Hydraulic fracturing regulation in President Obama’s second term

From: Thompson Reuters News & Insights

By Wayne D’Angelo, Esq., Kelley Drye & Warren

Before we even finished counting the votes in the 2012 presidential election, political pundits, environmental and energy practitioners and, in some ways, even Wall Street traders, offered their insights on how President Obama would regulate the energy industry in the next four years.  Such an exercise is perilously speculative, particularly when applied emerging segments of the industry, such as hydraulic fracturing and horizontal drilling.   Nonetheless, the general consensus is that the administration will take a heavy hand, that long-shelved initiatives will take on new life and that the hydrocarbon extraction industry should brace for punitive measures.

December 10, 2012

OIRA Not Worried About Compliants From Right/Left/Middle Wing

Editor’s Note:  The author of the opinion article below seems to misunderstand OIRA’s mission which is to carry out the requirements of the Paperwork Reduction Act and other regulatory review tasks assigned by the President, just as OMB has done for eight consecutive administrations, not concern themselves with the opinion of pundits of any political viewpoint.  Assertions to the contrary reflect a lack of understanding of OIRA’s institutional commitment to serving the President.

From: Food Safety News/Opinion

FDA’s Excuses to Court on Food Safety Rule Delays Are Unconvincing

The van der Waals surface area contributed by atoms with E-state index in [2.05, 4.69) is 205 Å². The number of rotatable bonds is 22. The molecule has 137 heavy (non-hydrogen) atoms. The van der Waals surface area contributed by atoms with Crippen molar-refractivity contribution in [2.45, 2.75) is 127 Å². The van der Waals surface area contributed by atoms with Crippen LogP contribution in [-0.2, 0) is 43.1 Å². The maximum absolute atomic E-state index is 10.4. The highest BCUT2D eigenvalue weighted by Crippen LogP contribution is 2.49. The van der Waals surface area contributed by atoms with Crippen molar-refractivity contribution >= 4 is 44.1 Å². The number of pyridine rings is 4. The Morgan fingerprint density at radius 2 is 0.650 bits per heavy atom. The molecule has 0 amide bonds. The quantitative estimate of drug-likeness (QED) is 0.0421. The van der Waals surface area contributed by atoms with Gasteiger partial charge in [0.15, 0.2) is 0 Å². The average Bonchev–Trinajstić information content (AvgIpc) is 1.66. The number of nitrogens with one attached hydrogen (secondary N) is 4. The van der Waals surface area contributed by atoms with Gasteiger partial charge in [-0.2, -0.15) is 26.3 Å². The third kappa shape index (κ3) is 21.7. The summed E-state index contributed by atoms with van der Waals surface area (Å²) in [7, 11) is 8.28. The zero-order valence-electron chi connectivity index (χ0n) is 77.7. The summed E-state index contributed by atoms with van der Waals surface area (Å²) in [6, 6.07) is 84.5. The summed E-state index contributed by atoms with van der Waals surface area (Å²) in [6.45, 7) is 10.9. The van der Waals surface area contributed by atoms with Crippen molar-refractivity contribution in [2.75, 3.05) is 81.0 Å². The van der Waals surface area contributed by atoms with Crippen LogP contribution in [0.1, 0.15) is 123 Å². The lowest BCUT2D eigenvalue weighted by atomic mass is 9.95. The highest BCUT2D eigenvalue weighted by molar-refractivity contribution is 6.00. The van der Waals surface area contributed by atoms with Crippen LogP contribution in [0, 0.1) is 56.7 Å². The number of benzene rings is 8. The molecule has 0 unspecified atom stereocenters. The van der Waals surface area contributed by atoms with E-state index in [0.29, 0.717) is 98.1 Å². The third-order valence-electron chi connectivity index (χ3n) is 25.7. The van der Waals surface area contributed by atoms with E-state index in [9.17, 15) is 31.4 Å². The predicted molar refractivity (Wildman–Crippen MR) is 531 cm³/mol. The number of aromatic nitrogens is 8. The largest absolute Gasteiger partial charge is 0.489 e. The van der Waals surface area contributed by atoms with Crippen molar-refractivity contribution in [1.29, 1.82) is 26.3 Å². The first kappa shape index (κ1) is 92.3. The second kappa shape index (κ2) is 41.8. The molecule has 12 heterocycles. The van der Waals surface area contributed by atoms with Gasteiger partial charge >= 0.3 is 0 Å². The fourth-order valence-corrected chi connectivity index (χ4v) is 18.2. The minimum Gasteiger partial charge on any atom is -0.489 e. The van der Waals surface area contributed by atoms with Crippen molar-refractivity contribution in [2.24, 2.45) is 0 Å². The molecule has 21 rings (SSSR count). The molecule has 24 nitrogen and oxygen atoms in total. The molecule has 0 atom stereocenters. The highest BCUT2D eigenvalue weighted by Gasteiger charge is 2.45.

By Thomas McGarity

December 6, 2012

NHTSA gets White House OK to mandate vehicle ‘black boxes’

Editor’s Note:  As CRE has previously explained, cybersecurity and the Data Quality Act will be integral to implementation and enforcement of NHSTA “black box” regulations.

From: The Detroit News

By David Shepardson

Washington — The National Highway Traffic Safety Administration is  expected to finalize a long-awaited proposal to make event data recorders standard on all new vehicles.

In a notice posted Thursday, the White House Office of Management Budget said it has completed a review of the proposal to make so-called vehicle “black  boxes” mandatory in all cars and trucks, clearing the way for NHTSA to publish its final regulation.

December 5, 2012

High Court puts spotlight on speed of rulemaking

From: E&E Publishing/Greenwire

Lawrence Hurley and John McArdle

It’s not often that Chief Justice John Roberts is caught by surprise, but he expressed shock yesterday at how quickly U.S. EPA issued a rule that is likely to have a major impact on how a Supreme Court case is decided.

An exchange between the chief justice and federal government lawyer Malcolm Stewart over the administration’s uncharacteristic speediness in drafting and approving the rule cast a spotlight on the murky world of administrative rulemaking. Critics often say it takes much too long for rules to be approved, except in cases where political officials in the White House step in and speed things up.

December 4, 2012

White House, EPA Issue Premature Logging Roads Final Rule

Editor’s Note:  The Supreme Court was not amused by the surprise EPA rule.

From: American Forest & Paper Association

WASHINGTON – The White House Office of Information and Regulatory Affairs today cleared the Environmental Protection Agency’s (EPA) final rule to clarify that Clean Water Act “point source” permits are not required for stormwater discharges from logging roads.

The decision comes on the heels of the American Forest & Paper Association (AF&PA) and others asking EPA to wait until the Supreme Court has considered the case being heard on Monday, Dec. 3 that addresses the issues the agency attempts to address in this rulemaking.